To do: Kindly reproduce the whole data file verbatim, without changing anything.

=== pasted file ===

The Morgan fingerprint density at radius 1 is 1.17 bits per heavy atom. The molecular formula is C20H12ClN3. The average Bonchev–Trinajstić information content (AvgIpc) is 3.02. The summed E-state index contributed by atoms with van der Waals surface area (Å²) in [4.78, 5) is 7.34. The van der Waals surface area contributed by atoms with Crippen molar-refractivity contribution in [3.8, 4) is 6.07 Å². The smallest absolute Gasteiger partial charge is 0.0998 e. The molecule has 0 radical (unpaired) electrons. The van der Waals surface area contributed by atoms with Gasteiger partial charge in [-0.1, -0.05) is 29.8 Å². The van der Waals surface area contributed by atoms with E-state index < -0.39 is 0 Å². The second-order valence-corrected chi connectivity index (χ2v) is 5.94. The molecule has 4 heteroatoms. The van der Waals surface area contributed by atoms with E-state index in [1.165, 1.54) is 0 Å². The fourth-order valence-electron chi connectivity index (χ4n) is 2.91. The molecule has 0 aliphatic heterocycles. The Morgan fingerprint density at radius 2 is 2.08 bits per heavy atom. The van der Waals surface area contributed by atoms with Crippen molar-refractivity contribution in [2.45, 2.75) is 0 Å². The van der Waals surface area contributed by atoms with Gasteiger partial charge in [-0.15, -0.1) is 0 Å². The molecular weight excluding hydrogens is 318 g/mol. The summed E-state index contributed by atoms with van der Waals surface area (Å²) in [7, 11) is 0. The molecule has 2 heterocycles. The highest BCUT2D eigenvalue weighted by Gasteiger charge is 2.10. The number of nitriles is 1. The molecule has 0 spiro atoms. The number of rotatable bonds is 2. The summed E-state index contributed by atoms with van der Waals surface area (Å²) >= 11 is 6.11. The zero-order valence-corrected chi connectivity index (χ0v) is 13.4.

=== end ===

The Morgan fingerprint density at radius 1 is 1.17 bits per heavy atom. The molecular formula is C20H12ClN3. The average Bonchev–Trinajstić information content (AvgIpc) is 3.02. The summed E-state index contributed by atoms with van der Waals surface area (Å²) in [4.78, 5) is 7.34. The van der Waals surface area contributed by atoms with Crippen molar-refractivity contribution in [3.8, 4) is 6.07 Å². The smallest absolute Gasteiger partial charge is 0.0998 e. The molecule has 0 radical (unpaired) electrons. The van der Waals surface area contributed by atoms with Gasteiger partial charge in [-0.1, -0.05) is 29.8 Å². The van der Waals surface area contributed by atoms with E-state index < -0.39 is 0 Å². The second-order valence-corrected chi connectivity index (χ2v) is 5.94. The molecule has 4 heteroatoms. The van der Waals surface area contributed by atoms with E-state index in [1.165, 1.54) is 0 Å². The fourth-order valence-electron chi connectivity index (χ4n) is 2.91. The molecule has 0 aliphatic heterocycles. The Morgan fingerprint density at radius 2 is 2.08 bits per heavy atom. The van der Waals surface area contributed by atoms with Crippen molar-refractivity contribution in [2.45, 2.75) is 0 Å². The van der Waals surface area contributed by atoms with Gasteiger partial charge in [-0.15, -0.1) is 0 Å². The molecular weight excluding hydrogens is 318 g/mol. The summed E-state index contributed by atoms with van der Waals surface area (Å²) in [7, 11) is 0. The molecule has 2 heterocycles. The highest BCUT2D eigenvalue weighted by Gasteiger charge is 2.10. The number of nitriles is 1. The molecule has 0 spiro atoms. The number of rotatable bonds is 2. The summed E-state index contributed by atoms with van der Waals surface area (Å²) >= 11 is 6.11. The zero-order valence-corrected chi connectivity index (χ0v) is 13.4.